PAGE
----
What Is The Inspector Looking For Inside My Home?
Contrary to popular belief, they are not looking at your personal belongings, like furnishings, or your pets. They are counting rooms and baths, noting the type of heating system and how old or new it is, as well as checking out amenities such as fireplaces, decks, patios, etc. They also look at the condition of the property, the age of the fixtures, as well as any problems with the condition of the building you bring to their attention.
Do I Have To Let The Inspector Into My House?
No. You are not required to allow an inspector to enter your home. If you decide not to allow an inspection, however, it is possible that your valuation could be substantially higher than if you allowed the inspector into your house.
Here’s an example. You and your neighbor own row houses which are for the most part identical. You have the same number of rooms and baths, same layout, same number of fireplaces. You’re house, however, has the furnace which you replaced in 1994 and your kitchen was last remodeled in 1983. Your neighbor, however, replaced her furnace two years ago and redid her kitchen earlier this year.
If you choose not to allow inspectors into your building and your neighbor does, it is possible your assessment will be based in part on your neighbor’s improvements and your property will come in at a higher assessment than really would be fair for your property, had it been inspected.
In fact, after we mail out our valuation letters at the end of a reval, often the first people that call us for an appointment are those who did not allow an inspection. Before we can discuss the new valuation with them, they will be required to allow us an interior inspection of the dwelling.
I Return Home Late From Work. How Will My Home Be Inspected?
Our inspectors will make three attempts to inspect your property, usually arriving at different times, on three different days. If, after the second attempt, they are unable to gain entrance, they will leave a card at the door with a telephone number you may call to arrange an appointment.
I Successfully Appealed My Assessment Last Year And Was Told That The New Assessment Would Be Frozen For 2 Years. How Will The Reval Affect My New
Your reduced assessment will not be applicable in the Reval year. However, if you disagree with your new revaluation assessment, you may file an assessment appeal with the Hudson County Board of Taxation. If successful with this appeal, then the new reduced assessment is frozen for 2 years. So, for example, if an appeal is settled and frozen for either 2011 or 2012, the settlement would not apply for the 2013 tax year if the Reval goes into effect that year.
Is There Anything I Should Do Before The Revaluation Takes Place Which Will Help Ensure My Property Is Properly Assessed?
Other than being aware that a reval is underway and making sure your property exhibits its correct street number, which the City requires for correct geographical location in the event of an emergency, no, there is nothing more you need to do.
When Will I Be Notified About My New Assessment?
Once all of the values have been determined by the revaluation firm, the Tax Assessor will conduct a review, and either approve the values, or modify them. After the review and modification are completed, the revaluation firm will mail a notification letter to each property owner in the city. By regulation, this letter cannot be mailed before November 10th of the year the reval is conducted.
What Should I Do When I Receive The Value Notification Letter?
Read the Value Notification Letter carefully. In it you will find not only the new valuation of your property, but instructions on how to proceed, depending on whether or not you agree with your property's assessment. If you believe the new valuation is an appropriate assessment of your property’s value, and in line with recent sales in your vicinity, you don't need to take any action.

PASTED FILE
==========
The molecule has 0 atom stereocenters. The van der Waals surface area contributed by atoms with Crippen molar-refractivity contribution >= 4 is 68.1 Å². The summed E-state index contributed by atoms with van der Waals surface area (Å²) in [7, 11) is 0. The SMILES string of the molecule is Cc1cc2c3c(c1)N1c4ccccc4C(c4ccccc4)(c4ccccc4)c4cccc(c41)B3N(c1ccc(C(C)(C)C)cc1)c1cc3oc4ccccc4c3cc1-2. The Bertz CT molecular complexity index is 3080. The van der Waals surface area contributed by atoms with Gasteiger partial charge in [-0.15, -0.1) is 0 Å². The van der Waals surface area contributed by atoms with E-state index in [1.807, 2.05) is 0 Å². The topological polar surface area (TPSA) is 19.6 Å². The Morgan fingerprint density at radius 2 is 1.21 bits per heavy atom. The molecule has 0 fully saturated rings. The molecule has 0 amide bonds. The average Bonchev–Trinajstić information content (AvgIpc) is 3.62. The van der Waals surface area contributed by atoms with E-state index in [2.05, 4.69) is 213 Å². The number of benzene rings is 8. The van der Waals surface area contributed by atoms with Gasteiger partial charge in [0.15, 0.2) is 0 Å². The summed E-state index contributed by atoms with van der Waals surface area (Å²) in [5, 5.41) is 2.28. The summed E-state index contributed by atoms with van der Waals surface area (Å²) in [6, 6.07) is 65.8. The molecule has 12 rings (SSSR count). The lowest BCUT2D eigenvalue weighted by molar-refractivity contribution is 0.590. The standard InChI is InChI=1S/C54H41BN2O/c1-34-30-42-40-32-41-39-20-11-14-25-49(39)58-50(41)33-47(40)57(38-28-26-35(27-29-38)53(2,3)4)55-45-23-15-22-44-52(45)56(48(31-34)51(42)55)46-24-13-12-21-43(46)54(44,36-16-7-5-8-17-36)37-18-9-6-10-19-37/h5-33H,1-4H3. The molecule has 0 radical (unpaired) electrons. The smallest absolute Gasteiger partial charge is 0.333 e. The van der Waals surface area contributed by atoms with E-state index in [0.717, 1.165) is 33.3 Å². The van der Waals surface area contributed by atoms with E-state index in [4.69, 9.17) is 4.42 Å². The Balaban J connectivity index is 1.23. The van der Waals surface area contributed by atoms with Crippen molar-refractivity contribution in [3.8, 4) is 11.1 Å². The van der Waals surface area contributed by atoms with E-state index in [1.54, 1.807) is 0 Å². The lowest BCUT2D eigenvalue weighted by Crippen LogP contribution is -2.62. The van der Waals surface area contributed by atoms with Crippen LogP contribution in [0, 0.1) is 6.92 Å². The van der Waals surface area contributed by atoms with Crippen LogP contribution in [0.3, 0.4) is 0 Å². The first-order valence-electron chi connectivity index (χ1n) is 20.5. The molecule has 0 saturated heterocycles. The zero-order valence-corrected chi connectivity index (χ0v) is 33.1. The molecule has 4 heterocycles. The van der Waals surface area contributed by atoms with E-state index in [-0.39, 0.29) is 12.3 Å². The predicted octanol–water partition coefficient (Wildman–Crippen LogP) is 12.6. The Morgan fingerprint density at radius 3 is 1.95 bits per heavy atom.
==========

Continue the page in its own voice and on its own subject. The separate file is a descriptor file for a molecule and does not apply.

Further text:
If, however, you disagree with the appraisal or would just like to review it with the revaluation firm, you should call the phone number provided in the Value Notification letter and schedule an appointment to discuss your new valuation.
How Are The Reviews Conducted?
Informal reviews will be held in a convenient location in Jersey City, at or near City Hall. They will be scheduled on a variety of days, including Saturdays. They will also be held from early mornings to the evenings, in order to accommodate a variety of schedules.
A member of the revaluation firm will meet with you at the review. He or she will review the property record card, make sure the data is accurate, show you which sales were used in determining your valuation, and listen to anything you wish to tell them about your property.
If you have any information that might lead to a revision of your property's valuation, the informal review is the time to present it to the representative of the revaluation firm.
After your informal review, you will receive a second letter informing you as to whether or not your valuation has been revised.
What Is My Recourse After The Informal Review?
If you are not satisfied with the result of the informal review, you may file an assessment appeal with the Hudson County Board of Taxation. This appeal must be filed on or before May 1st of the tax year.
When Will I Know What My New Taxes Are?
The new assessments will become effective on January 1st of the tax year following the receipt of your change of assessment. For example, if you receive your Value Notification Letter on November 10, 2012, then your new assessment becomes effective on January 1, 2013.
However, the new tax rate is not determined until the municipal, county and school budgets are established in the late spring/early summer of the year. The third and fourth quarter tax bills will be adjusted to account for any under or over payment made in the first two quarters of the year.
If I’m Not Happy With My Assessment After My Informal Review, How Do I Appeal My Taxes?
You don’t appeal your taxes. You appeal your assessment.
An appeal before the Hudson County Board of Taxation or the Tax Court concerns only your assessment (i.e. the market value of your property). The County Tax Board commissioners cannot change the amount of taxes you pay, short of determining that your assessment does not reflect the market value.
Market value is proved by presenting to the Board evidence of sales of properties that are comparable to your property in size, age, condition and location.
So for example, all the property sales which you bring to the board as evidence must have occurred on or before October 1st of the pre-tax year.